Governing the Commons
Book: Governing The Commons: The Evolution of Institutions for Collective Action. By Elinor Ostrom. Cambridge University Press, 1990
"Any group that attempts to manage a common resource (e.g., aquifers, judicial systems, pastures) for optimal sustainable production must solve a set of problems in order to create institutions for collective action; there is some evidence that following a small set of design principles in creating these institutions can overcome these problems." (http://www.cooperationcommons.com/node/361)
"This study looks at the problem of collectively managing shared resources. Because of the book's unassuming nature and rather formal scholarly tone, it's easy to pass it over as just another academic work. But together with such books as Herman Daly and John Cobb's For the Common Good, Paul Hawken's The Ecology of Commerce and Vandana Shiva's work on restoring the commons, I consider it one of the more far-sighted and genuinely significant works to emerge in recent years on environmental resource management.
Ostrom uses the term "common pool resources" to denote natural resources used by many individuals in common, such as fisheries, groundwater basins, and irrigation systems. Such resources have long been subject to overexploitation and misuse by individuals acting in their own best interests. Conventional solutions typically involve either centralized governmental regulation or privatization of the resource. But, according to Ostrom, there is a third approach to resolving the problem of the commons: the design of durable cooperative institutions that are organized and governed by the resource users themselves.
"The central question in this study," she writes, "is how a group of principals who are in an interdependent situation can organize and govern themselves to obtain continuing joint benefits when all face temptations to free-ride, shirk, or otherwise act opportunistically."
The heart of this study is an in-depth analysis of several long-standing and viable common property regimes, including Swiss grazing pastures, Japanese forests, and irrigation systems in Spain and the Philippines. Although Ostrom insists that each of these situations must be evaluated on its own terms, she delineates a set of eight "design principles" common to each of the cases. These include clearly defined boundaries, monitors who are either resource users or accountable to them, graduated sanctions, and mechanisms dominated by the users themselves to resolve conflicts and to alter the rules. The challenge, she observes, is to foster contingent self-commitment among the members: "I will commit myself to follow the set of rules we have devised in all instances except dire emergencies if the rest of those affected make a similar commitment and act accordingly."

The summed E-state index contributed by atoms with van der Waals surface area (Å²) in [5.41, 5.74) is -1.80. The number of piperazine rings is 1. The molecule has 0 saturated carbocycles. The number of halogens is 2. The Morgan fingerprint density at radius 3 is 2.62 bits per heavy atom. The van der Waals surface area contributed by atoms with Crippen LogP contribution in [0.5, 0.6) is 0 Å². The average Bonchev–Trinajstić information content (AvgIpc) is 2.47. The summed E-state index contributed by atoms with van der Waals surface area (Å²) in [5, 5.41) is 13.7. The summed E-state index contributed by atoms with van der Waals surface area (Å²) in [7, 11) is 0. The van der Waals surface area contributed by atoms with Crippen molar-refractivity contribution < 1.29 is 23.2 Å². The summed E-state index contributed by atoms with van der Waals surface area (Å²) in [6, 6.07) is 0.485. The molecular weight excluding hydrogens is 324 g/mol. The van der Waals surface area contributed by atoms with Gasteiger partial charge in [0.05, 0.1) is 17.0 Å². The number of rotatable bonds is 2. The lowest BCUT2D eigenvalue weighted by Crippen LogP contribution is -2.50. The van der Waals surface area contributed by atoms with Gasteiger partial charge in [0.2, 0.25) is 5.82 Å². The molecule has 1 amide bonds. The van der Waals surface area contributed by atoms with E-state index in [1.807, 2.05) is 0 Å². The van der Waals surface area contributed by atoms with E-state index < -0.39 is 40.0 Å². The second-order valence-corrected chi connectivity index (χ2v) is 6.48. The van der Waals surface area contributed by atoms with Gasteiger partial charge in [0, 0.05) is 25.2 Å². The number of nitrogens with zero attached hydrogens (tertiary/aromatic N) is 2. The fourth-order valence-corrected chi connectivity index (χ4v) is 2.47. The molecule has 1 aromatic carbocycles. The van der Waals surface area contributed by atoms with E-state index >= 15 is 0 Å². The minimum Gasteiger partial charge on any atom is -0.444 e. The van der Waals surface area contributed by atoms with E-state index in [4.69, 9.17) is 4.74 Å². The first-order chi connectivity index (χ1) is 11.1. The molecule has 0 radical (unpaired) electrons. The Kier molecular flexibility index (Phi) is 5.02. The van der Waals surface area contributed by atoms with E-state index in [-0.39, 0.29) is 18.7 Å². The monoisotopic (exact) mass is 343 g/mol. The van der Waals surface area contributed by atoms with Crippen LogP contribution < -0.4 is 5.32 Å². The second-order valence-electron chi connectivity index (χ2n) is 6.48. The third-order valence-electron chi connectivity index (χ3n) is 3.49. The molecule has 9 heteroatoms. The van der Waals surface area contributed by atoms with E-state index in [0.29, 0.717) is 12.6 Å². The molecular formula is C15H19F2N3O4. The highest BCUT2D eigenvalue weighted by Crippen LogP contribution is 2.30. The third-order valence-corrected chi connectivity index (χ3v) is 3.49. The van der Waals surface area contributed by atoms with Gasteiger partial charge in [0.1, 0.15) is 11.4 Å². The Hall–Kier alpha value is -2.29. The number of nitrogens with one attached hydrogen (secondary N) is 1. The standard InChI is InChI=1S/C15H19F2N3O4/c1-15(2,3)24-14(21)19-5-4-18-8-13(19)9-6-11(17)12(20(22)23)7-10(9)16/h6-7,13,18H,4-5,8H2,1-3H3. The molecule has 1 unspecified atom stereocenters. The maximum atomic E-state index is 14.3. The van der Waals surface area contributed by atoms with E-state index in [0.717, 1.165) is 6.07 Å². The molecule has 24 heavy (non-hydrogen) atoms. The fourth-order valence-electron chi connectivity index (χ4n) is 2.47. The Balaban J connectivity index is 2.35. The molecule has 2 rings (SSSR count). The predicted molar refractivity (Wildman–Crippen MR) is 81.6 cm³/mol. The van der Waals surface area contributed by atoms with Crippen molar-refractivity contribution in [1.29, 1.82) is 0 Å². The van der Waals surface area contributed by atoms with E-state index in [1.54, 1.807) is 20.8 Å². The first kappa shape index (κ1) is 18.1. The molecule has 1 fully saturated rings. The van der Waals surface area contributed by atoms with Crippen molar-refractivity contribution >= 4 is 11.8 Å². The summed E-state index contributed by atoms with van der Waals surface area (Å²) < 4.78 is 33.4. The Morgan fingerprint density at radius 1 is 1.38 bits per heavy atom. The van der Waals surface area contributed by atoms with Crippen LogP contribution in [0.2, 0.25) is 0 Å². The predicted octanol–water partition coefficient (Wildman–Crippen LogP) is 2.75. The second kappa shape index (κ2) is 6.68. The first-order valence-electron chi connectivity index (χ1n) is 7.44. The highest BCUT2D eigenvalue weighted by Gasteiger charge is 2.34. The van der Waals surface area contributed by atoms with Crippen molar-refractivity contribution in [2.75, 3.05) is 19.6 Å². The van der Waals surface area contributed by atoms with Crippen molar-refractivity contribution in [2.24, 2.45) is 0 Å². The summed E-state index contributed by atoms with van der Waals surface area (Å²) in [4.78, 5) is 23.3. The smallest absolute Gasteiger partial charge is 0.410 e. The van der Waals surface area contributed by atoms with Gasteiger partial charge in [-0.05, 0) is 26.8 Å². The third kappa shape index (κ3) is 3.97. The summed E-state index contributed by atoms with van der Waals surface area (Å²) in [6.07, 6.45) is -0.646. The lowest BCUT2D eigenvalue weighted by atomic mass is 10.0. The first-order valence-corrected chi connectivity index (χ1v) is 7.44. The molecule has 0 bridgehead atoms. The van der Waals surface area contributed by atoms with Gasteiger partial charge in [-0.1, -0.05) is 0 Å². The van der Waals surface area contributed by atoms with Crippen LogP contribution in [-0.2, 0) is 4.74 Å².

This book is aimed chiefly at policy-makers, bureaucrats, and resource users, rather than scholars. Ostrom is concerned with the effective management of common property resources, rather than explanatory theories. Throughout the book, she stresses the dangers of overly generalized theories of collective action, particularly when used "metaphorically" as the foundation for public policy. The three dominant models — the tragedy of the commons, the prisoners's dilemma, and the logic of collective action — are all inadequate, she says, for they are based on the free-rider problem where individual, rational, resource users act against the best interest of the users collectively. These models are not necessarily wrong, Ostrom states, rather the conditions under which they hold are very particular. They apply only when the many, independently acting individuals involved have high discount rates and little mutual trust, no capacity to communicate or to enter into binding agreements, and when they do not arrange for monitoring and enforcing mechanisms to avoid overinvestment and overuse.
Ostrom concludes that "if this study does nothing more than shatter the convictions of many policy analysts that the only way to solve common pool resource problems is for external authorities to impose full private property rights or centralized regulation, it will have accomplished one major purpose." (http://www.scottlondon.com/reviews/ostrom.html)
By the Cooperation Commons at http://www.cooperationcommons.com/node/361